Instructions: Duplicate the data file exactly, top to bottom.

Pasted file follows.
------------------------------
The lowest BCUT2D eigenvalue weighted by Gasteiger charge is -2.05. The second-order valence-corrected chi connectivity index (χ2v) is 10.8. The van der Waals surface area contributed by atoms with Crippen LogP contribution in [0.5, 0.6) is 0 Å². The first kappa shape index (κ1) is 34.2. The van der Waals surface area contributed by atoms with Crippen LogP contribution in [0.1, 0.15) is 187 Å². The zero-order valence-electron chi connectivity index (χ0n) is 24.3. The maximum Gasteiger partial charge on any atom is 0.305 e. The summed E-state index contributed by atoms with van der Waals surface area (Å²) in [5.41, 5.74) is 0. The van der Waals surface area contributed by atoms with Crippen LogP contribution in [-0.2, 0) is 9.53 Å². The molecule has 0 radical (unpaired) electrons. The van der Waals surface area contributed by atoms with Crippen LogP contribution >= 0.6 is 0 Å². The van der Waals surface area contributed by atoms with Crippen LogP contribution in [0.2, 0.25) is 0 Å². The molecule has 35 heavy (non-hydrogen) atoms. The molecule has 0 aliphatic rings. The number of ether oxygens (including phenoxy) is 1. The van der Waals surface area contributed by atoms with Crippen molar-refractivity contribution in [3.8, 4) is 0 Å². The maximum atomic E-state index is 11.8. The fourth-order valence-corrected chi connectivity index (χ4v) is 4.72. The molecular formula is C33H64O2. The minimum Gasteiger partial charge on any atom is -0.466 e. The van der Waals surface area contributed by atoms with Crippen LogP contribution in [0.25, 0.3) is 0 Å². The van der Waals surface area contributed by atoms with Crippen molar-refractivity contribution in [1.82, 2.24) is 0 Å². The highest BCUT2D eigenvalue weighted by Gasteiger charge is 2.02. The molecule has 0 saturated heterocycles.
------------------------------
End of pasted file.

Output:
The lowest BCUT2D eigenvalue weighted by Gasteiger charge is -2.05. The second-order valence-corrected chi connectivity index (χ2v) is 10.8. The van der Waals surface area contributed by atoms with Crippen LogP contribution in [0.5, 0.6) is 0 Å². The first kappa shape index (κ1) is 34.2. The van der Waals surface area contributed by atoms with Crippen LogP contribution in [0.1, 0.15) is 187 Å². The zero-order valence-electron chi connectivity index (χ0n) is 24.3. The maximum Gasteiger partial charge on any atom is 0.305 e. The summed E-state index contributed by atoms with van der Waals surface area (Å²) in [5.41, 5.74) is 0. The van der Waals surface area contributed by atoms with Crippen LogP contribution in [-0.2, 0) is 9.53 Å². The molecule has 0 radical (unpaired) electrons. The van der Waals surface area contributed by atoms with Crippen LogP contribution >= 0.6 is 0 Å². The van der Waals surface area contributed by atoms with Crippen LogP contribution in [0.2, 0.25) is 0 Å². The molecule has 35 heavy (non-hydrogen) atoms. The molecule has 0 aliphatic rings. The number of ether oxygens (including phenoxy) is 1. The van der Waals surface area contributed by atoms with Crippen molar-refractivity contribution in [3.8, 4) is 0 Å². The maximum atomic E-state index is 11.8. The fourth-order valence-corrected chi connectivity index (χ4v) is 4.72. The molecular formula is C33H64O2. The minimum Gasteiger partial charge on any atom is -0.466 e. The van der Waals surface area contributed by atoms with Crippen LogP contribution in [0.25, 0.3) is 0 Å². The van der Waals surface area contributed by atoms with Crippen molar-refractivity contribution in [1.82, 2.24) is 0 Å². The highest BCUT2D eigenvalue weighted by Gasteiger charge is 2.02. The molecule has 0 saturated heterocycles.